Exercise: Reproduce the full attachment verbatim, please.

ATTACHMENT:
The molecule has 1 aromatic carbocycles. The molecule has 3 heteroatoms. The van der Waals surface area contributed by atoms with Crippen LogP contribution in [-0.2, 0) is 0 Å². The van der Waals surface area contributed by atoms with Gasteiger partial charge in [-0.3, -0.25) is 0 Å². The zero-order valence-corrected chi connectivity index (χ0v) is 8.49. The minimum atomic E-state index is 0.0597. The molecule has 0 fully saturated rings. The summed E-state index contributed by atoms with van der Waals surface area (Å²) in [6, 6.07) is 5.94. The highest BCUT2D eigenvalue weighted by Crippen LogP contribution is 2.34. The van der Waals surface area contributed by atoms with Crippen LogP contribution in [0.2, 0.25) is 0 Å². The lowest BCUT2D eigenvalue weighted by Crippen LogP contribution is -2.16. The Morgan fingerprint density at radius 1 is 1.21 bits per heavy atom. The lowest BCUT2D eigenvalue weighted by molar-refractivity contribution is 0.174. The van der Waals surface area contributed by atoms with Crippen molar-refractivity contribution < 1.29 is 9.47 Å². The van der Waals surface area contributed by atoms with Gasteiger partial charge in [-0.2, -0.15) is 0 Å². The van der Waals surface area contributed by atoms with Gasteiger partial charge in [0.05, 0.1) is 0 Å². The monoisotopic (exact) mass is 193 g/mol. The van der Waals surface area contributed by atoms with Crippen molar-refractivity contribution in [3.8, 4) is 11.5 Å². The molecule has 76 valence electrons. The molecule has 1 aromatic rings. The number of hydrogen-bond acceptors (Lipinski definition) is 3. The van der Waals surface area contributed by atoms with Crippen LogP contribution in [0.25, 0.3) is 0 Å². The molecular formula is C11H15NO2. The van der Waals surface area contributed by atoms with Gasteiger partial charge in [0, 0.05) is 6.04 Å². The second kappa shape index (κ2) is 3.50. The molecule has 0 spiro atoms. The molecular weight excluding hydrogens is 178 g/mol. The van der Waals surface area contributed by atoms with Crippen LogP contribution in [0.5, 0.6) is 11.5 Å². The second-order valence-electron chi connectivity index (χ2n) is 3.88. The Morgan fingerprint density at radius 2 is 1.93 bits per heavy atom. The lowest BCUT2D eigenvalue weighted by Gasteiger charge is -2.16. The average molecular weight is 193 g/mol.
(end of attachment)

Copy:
The molecule has 1 aromatic carbocycles. The molecule has 3 heteroatoms. The van der Waals surface area contributed by atoms with Crippen LogP contribution in [-0.2, 0) is 0 Å². The van der Waals surface area contributed by atoms with Gasteiger partial charge in [-0.3, -0.25) is 0 Å². The zero-order valence-corrected chi connectivity index (χ0v) is 8.49. The minimum atomic E-state index is 0.0597. The molecule has 0 fully saturated rings. The summed E-state index contributed by atoms with van der Waals surface area (Å²) in [6, 6.07) is 5.94. The highest BCUT2D eigenvalue weighted by Crippen LogP contribution is 2.34. The van der Waals surface area contributed by atoms with Crippen LogP contribution in [0.2, 0.25) is 0 Å². The lowest BCUT2D eigenvalue weighted by Crippen LogP contribution is -2.16. The Morgan fingerprint density at radius 1 is 1.21 bits per heavy atom. The lowest BCUT2D eigenvalue weighted by molar-refractivity contribution is 0.174. The van der Waals surface area contributed by atoms with Crippen molar-refractivity contribution < 1.29 is 9.47 Å². The van der Waals surface area contributed by atoms with Gasteiger partial charge in [-0.2, -0.15) is 0 Å². The van der Waals surface area contributed by atoms with Gasteiger partial charge in [0.05, 0.1) is 0 Å². The monoisotopic (exact) mass is 193 g/mol. The van der Waals surface area contributed by atoms with Crippen molar-refractivity contribution in [3.8, 4) is 11.5 Å². The molecule has 76 valence electrons. The molecule has 1 aromatic rings. The number of hydrogen-bond acceptors (Lipinski definition) is 3. The van der Waals surface area contributed by atoms with Crippen LogP contribution in [0.25, 0.3) is 0 Å². The molecular formula is C11H15NO2. The van der Waals surface area contributed by atoms with Gasteiger partial charge in [0, 0.05) is 6.04 Å². The second kappa shape index (κ2) is 3.50. The molecule has 0 spiro atoms. The molecular weight excluding hydrogens is 178 g/mol. The van der Waals surface area contributed by atoms with Crippen LogP contribution in [0.5, 0.6) is 11.5 Å². The second-order valence-electron chi connectivity index (χ2n) is 3.88. The Morgan fingerprint density at radius 2 is 1.93 bits per heavy atom. The lowest BCUT2D eigenvalue weighted by Gasteiger charge is -2.16. The average molecular weight is 193 g/mol.